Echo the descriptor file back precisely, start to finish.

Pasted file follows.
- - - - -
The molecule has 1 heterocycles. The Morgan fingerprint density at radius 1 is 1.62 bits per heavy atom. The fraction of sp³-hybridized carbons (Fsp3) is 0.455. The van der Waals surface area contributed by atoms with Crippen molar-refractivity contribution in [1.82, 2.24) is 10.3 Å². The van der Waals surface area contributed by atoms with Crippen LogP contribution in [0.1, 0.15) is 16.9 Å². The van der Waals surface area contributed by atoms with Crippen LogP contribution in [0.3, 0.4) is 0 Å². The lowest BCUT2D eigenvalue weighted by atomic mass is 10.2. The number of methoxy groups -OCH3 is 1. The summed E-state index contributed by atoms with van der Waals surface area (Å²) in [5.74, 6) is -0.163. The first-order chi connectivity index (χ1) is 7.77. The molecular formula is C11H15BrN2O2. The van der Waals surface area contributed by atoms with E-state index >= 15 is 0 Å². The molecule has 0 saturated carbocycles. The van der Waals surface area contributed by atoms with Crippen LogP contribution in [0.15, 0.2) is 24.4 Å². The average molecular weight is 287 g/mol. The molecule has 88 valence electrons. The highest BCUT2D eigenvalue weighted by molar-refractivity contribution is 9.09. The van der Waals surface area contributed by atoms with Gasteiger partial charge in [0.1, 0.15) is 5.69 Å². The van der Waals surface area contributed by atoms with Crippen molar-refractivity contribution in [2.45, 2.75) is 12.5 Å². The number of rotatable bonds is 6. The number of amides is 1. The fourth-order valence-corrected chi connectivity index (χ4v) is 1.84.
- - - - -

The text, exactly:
The molecule has 1 heterocycles. The Morgan fingerprint density at radius 1 is 1.62 bits per heavy atom. The fraction of sp³-hybridized carbons (Fsp3) is 0.455. The van der Waals surface area contributed by atoms with Crippen molar-refractivity contribution in [1.82, 2.24) is 10.3 Å². The van der Waals surface area contributed by atoms with Crippen LogP contribution in [0.1, 0.15) is 16.9 Å². The van der Waals surface area contributed by atoms with Crippen LogP contribution in [0.3, 0.4) is 0 Å². The lowest BCUT2D eigenvalue weighted by atomic mass is 10.2. The number of methoxy groups -OCH3 is 1. The summed E-state index contributed by atoms with van der Waals surface area (Å²) in [5.74, 6) is -0.163. The first-order chi connectivity index (χ1) is 7.77. The molecular formula is C11H15BrN2O2. The van der Waals surface area contributed by atoms with E-state index >= 15 is 0 Å². The molecule has 0 saturated carbocycles. The van der Waals surface area contributed by atoms with Crippen LogP contribution in [0.15, 0.2) is 24.4 Å². The average molecular weight is 287 g/mol. The molecule has 88 valence electrons. The highest BCUT2D eigenvalue weighted by molar-refractivity contribution is 9.09. The van der Waals surface area contributed by atoms with Gasteiger partial charge in [0.1, 0.15) is 5.69 Å². The van der Waals surface area contributed by atoms with Crippen molar-refractivity contribution in [2.45, 2.75) is 12.5 Å². The number of rotatable bonds is 6. The number of amides is 1. The fourth-order valence-corrected chi connectivity index (χ4v) is 1.84.